Tribal Government & News

Tribal fire crews battled 23 blazes across western United States

The Grand Ronde Reservation and most of western Oregon has so far this season been spared wildland fires, but across the Northwest many other areas have not been as lucky.
This summer, 54 Tribal firefighters have been busy in three northwestern states - Oregon, Washington and California, specifically in the north - battling 23 wildland fires, according to Jeff Nepstad, Silviculture and Fire Protection Program manager.
"Nationwide, California and the Pacific Northwest are where most of the action is this year," Nepstad said.
The Tribe owns six fire engines, five able to hold 200 to 400 gallons of water and one with a 1,000-gallon capacity. The larger engine and one of the smaller engines stay in Grand Ronde for potential fires. The other four are rented out for fires within federal jurisdictions beyond the local area.
The Department of the Interior and the regional office of the Bureau of Indian Affairs direct the fire program. The Tribe's authorization to take part in emergency management incidents nationally comes from these federal agencies and the Tribe's cooperative fire agreement with them.
Through the beginning of September, federal wildland fire funds have reimbursed the Tribe more than $800,000 for the cost of labor, supplies, travel and engine rentals. Of that, rentals accounted for $140,000.
"Engine rental revenue is what drives the program," said Nepstad. "With the lack of federal preparedness funding, more Tribes are getting into this same business model. Total reimbursements for this fire season will more than likely exceed $1 million."
The reimbursements completely fund the Tribe's firefighting program, which costs the Tribe nothing while bringing benefits back to the community, including fire protection for reservation woodlands and career-building.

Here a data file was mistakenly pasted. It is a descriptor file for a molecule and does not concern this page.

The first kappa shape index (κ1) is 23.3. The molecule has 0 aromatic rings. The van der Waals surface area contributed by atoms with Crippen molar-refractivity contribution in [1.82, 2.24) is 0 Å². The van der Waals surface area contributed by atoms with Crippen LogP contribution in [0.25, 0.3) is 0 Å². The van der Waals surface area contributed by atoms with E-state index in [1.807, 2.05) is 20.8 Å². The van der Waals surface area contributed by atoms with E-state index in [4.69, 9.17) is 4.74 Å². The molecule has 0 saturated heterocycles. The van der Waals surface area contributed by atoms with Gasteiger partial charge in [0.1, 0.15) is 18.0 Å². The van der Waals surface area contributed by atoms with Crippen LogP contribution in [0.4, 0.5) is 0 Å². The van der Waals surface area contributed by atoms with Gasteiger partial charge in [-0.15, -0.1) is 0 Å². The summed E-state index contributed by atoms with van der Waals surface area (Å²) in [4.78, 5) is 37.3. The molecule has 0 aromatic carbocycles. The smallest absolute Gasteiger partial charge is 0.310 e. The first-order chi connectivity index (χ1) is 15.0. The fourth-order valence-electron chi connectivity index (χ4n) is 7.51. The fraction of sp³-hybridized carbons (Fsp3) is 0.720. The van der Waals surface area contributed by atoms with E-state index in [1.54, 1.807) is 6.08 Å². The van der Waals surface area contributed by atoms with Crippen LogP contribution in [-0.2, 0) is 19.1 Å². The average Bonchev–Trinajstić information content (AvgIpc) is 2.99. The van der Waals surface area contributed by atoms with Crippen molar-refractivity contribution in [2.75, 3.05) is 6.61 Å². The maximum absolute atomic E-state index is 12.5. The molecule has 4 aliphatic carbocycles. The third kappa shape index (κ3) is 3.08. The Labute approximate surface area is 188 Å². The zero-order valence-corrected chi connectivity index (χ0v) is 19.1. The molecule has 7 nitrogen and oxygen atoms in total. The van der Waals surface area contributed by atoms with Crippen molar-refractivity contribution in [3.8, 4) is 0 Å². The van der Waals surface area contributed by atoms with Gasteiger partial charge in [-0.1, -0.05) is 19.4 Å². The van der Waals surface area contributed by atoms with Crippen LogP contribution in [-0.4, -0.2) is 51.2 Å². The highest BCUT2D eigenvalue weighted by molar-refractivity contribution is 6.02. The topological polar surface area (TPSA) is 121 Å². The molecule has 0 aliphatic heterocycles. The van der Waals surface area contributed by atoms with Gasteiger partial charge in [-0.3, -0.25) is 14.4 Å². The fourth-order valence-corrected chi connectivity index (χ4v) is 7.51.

Logan Kneeland, 24, was certified as an engine boss this year, his sixth with the Tribal program. "I've really enjoyed my experience," he said, "and it is something I would like to keep doing."
"More and more, the Grand Ronde fire crews are known in the fire community," said Natural Resources Department Manager Michael Wilson. "They now have a solid track record of being hard working and they know fire. To be successful in firefighting takes teamwork and leadership, and these skills help the Tribe in many other ways. It is hard and dangerous work, and I am especially proud of the outstanding safety record of our crews." 
Earlier this month, two Tribal fire engines with crews of three were at work at the Happy Camp Complex in northern California. They started Aug. 12 and Tribal crews were in early September in their third week there.
"They could be down there for another month or longer," Nepstad said. "I'm predicting this fire will burn until it rains."
For two weeks in August, a hand crew of 20 Tribal firefighters helped out at the Devil's Elbow Complex on the Colville Reservation in Washington state. 
To date, fires across the country have burned more than 2.7 million acres and about 1.2 million acres have burned in the Northwest. Northwest fires account for 43 percent of the nation's total. At the season's peak, the Northwest had 8,000 firefighters working.
On Sept. 4, Grand Ronde 20-man hand crews departed to fight the northern California July Complex.
The 10-year national average number of fires is 56,278 covering 6.16 million acres. This year, up to early September, there had been 38,395 fires covering 2.76 million acres.
"The year is far from over," said Nepstad. "The Northwest and California are currently in high to extreme fire danger. NOAA (National Oceanic and Atmospheric Administration) is predicting a moderate El Nino year, which causes the Northwest to be drier and warmer than normal."
In 2002, another El Nino year, the Natural Resources Department fought fires into November, said Nepstad.
Everybody working fires this year has seen that most are significantly understaffed. So many covering so much acreage has driven the shortages of firefighters, said Nepstad. Most are caused by lightning storms, but others start from campfires and other recreational activities, and arson.
At the South Fork Complex near John Day, three Grand Ronde engines and crews were at work. Kneeland's engine spent two weeks there and the other engines stayed for a second two-week tour.
"It was nice to have some of our own guys with us," said Kneeland. "After day 14, it definitely starts to wear on you, but it is also what we prepare for all year long. This fire season, it has been pretty much 16-day fire assignments."
For Kneeland, the job is more than fighting fires. "It's serving the Tribe," he said, "and I really do enjoy what we do back here: pre-commercial thinning on the Reservation, helping with future timber harvests. I take a lot of pride in that. It's for the future generations."